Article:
Re[2]: passive voice

Subject: Re[2]: passive voice
From: "Virginia L. Krenn" <asdxvlk -at- OKWAY -dot- OKSTATE -dot- EDU>
Date: Wed, 24 Jan 1996 08:52:30 -0600

> It seems to me that many people treat words written in the passive
> voice as if they were leprosy germs. The passive voice is "real"
> English which has perfectly legitimate uses.

> A meeting is held every Wednesday. This is a perfectly legitimate
> sentence which says exactly what I want to say. In order to make
> the sentence active, I would have to research who originally decided
> to hold the meetings so I could say: Tom holds a meeting every
> Wednesday. However, the point of the sentence is not Tom; it is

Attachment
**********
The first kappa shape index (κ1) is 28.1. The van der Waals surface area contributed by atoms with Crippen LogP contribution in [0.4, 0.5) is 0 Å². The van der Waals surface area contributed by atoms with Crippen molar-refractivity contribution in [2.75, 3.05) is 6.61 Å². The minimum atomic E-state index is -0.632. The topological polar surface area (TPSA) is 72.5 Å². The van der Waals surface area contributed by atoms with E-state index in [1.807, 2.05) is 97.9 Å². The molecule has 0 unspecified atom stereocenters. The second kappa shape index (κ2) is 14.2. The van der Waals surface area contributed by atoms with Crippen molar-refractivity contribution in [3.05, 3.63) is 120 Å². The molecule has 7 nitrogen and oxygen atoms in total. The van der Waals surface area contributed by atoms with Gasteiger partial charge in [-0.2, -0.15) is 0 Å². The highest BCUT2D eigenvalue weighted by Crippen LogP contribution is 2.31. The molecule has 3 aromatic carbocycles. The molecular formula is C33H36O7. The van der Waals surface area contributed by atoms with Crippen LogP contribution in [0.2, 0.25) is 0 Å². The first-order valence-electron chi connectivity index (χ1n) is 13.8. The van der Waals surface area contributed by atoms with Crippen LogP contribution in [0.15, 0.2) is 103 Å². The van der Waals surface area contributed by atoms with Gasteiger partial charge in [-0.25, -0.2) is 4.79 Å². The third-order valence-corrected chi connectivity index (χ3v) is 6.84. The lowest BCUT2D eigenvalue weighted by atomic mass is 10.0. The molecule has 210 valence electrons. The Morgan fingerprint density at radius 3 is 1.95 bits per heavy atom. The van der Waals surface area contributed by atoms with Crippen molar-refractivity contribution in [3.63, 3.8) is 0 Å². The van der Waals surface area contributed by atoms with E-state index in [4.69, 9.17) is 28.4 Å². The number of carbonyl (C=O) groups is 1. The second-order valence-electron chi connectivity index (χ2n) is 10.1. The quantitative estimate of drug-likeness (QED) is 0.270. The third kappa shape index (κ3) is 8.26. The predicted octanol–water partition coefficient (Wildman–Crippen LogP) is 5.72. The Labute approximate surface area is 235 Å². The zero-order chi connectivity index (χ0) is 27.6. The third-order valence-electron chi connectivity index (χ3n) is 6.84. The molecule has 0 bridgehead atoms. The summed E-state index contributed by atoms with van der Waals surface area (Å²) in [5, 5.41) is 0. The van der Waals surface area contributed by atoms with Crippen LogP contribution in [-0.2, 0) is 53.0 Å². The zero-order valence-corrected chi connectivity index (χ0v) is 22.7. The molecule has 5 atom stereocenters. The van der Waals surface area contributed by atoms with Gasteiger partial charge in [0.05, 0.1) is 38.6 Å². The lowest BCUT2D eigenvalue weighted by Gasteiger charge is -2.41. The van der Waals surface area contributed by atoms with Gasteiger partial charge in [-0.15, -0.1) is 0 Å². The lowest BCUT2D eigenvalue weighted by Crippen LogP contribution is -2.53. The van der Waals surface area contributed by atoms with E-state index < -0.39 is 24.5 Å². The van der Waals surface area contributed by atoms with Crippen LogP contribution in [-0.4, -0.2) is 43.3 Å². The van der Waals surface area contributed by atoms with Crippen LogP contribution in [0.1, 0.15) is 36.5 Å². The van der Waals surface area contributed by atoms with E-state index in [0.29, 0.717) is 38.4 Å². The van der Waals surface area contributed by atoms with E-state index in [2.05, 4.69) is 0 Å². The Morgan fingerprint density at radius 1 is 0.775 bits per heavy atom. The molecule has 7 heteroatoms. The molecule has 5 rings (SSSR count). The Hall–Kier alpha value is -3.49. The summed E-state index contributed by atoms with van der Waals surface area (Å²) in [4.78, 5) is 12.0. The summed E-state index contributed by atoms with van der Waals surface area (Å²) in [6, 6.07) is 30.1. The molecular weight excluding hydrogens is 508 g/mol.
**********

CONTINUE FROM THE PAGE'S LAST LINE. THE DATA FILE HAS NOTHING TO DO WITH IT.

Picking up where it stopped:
> meeting and Wednesday. Who decided that the meetings would be held
> on Wednesday is not important to the communication. What if Tom has
> been fired? Then I would have to say:

> Tom used to hold a meeting every Wednesday, but Tom was fired. Now,
> nobody holds a meeting every Wednesday. Everyone just comes to a
> meeting on Wednesday out of habit.

> It's very important not to use passive voice when active would be
> better. But it is also important to recognize those occasions when
> the passive voice is the better choice.

> Janet Valade
> jvalade -at- ix -dot- netcom -dot- com

Although I do not have any hangups about using passive voice when it
makes sense to do so, the example above is probably not the best that
you could have chosen. It does not provide any information about *who*
is meeting. I would write it as follows.

The ABC group meets every Wednesday.


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